This was good news indeed – the UK’s corporate tax rate already compares favourably with other countries, for example, the comparable tax rate in the US is 40%, in France it’s 33.3% and in Scandinavian nations it can be as high as 50%! Howard Sears, managing director of the venture capital firm Astuta, said: “For British business, this was a frankly barnstorming budget. Confidence among UK businesses is already strong but these latest reductions in corporation tax will supercharge it.”
This means that in 2017 for every £100 profit you make in your limited company you will keep an extra £1 compared to now (woo hoo). By 2020 for every £100 of profit you make in your limited company you will keep an extra £2 compared to now (double woo hoo)! However, don’t get too excited… with one hand they give and with the other they take away!!!

 

Positive change no 2: Inheritance Tax nil rate allowance increase

From January 2017, the government will raise the inheritance tax (IHT) threshold from £325,000 per person to £500,000. Example of positive change no 2 – what it means to you This means that a married couple will be able to pass on assets worth up to £1 million, including a family home, without their inheriting family/friends paying any IHT at all. Currently, the beneficiaries of an estate must pay 40% tax on any portion of its value that exceeds the £325,000 per person. So if you have an inheritance of £1 million or more from a married couple, your inheritance tax bill has just dropped by £140,000! Phew.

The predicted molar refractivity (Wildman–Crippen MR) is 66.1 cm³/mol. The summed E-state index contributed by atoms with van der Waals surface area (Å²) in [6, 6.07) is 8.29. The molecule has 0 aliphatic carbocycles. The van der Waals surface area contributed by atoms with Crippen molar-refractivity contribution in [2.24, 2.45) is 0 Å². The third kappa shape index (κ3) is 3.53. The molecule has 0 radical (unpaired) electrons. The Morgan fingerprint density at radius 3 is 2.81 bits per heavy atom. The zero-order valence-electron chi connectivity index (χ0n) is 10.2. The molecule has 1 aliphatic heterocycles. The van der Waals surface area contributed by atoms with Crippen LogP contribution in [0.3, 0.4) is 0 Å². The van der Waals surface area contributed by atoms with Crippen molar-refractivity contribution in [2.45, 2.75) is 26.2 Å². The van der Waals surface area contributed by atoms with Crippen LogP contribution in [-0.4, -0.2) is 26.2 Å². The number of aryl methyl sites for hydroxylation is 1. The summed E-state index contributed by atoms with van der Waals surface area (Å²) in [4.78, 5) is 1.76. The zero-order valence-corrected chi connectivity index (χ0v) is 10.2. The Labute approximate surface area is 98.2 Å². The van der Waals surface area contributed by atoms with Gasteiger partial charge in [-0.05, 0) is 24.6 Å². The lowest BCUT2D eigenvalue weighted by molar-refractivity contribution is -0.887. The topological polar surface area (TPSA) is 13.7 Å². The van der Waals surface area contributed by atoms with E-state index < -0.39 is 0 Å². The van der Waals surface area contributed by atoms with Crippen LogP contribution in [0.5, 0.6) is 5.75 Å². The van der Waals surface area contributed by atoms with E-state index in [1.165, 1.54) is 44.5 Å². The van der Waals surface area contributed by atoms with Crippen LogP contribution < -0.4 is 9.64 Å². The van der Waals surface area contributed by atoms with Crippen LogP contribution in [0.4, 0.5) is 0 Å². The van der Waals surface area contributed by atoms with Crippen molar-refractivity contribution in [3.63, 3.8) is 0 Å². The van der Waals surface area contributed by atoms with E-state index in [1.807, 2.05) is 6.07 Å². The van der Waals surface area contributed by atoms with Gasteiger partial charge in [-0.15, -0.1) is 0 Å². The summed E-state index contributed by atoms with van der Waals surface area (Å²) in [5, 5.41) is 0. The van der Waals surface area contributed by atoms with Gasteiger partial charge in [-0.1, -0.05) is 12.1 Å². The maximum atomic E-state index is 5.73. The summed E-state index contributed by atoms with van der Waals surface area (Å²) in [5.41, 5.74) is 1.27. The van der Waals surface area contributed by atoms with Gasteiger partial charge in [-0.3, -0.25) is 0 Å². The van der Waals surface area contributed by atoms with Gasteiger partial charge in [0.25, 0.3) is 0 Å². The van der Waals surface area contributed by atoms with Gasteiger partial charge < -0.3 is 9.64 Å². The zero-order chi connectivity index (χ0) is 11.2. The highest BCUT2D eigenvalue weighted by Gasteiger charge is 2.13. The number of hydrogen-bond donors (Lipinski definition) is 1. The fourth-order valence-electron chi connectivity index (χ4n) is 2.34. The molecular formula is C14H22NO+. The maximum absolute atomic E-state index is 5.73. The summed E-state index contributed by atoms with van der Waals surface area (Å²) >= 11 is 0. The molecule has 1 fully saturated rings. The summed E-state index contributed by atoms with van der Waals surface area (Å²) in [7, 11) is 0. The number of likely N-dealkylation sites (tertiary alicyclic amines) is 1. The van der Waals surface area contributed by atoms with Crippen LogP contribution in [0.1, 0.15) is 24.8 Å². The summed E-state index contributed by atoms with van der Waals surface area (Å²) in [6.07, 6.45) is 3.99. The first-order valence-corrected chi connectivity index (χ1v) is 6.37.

The bad news is in some cases house price inflation (particularly for property investors who significantly add value to their properties) will probably outpace the IHT tax relief increase. Still £140,000 less to pay is fantastic!
Do all these changes mean you should now be buying all your properties in a limited company?
It still depends on your personal circumstances. It certainly means that the profit level you achieve per year drops a little lower as a trigger to whether or not to use a limited company rather than put your property income through self assessment.
So, how does all of this impact me as a property investor and what do I need to do now to prevent my tax bill from increasing? As you can probably imagine everyone’s personal situation is slightly different and the above tax changes need to be looked at in relation to your future plans for property investments and strategies. Most likely, however, whatever you do as a property investor, this budget will affect you and if you do nothing your tax bill will increase and in some cases increase dramatically!

Next steps:

Book onto our free webinar (multiple dates) to get a detailed explanation of the budget announcement



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Telephone: 0115 939 4606
Email: simon@optimiseaccountants.co.uk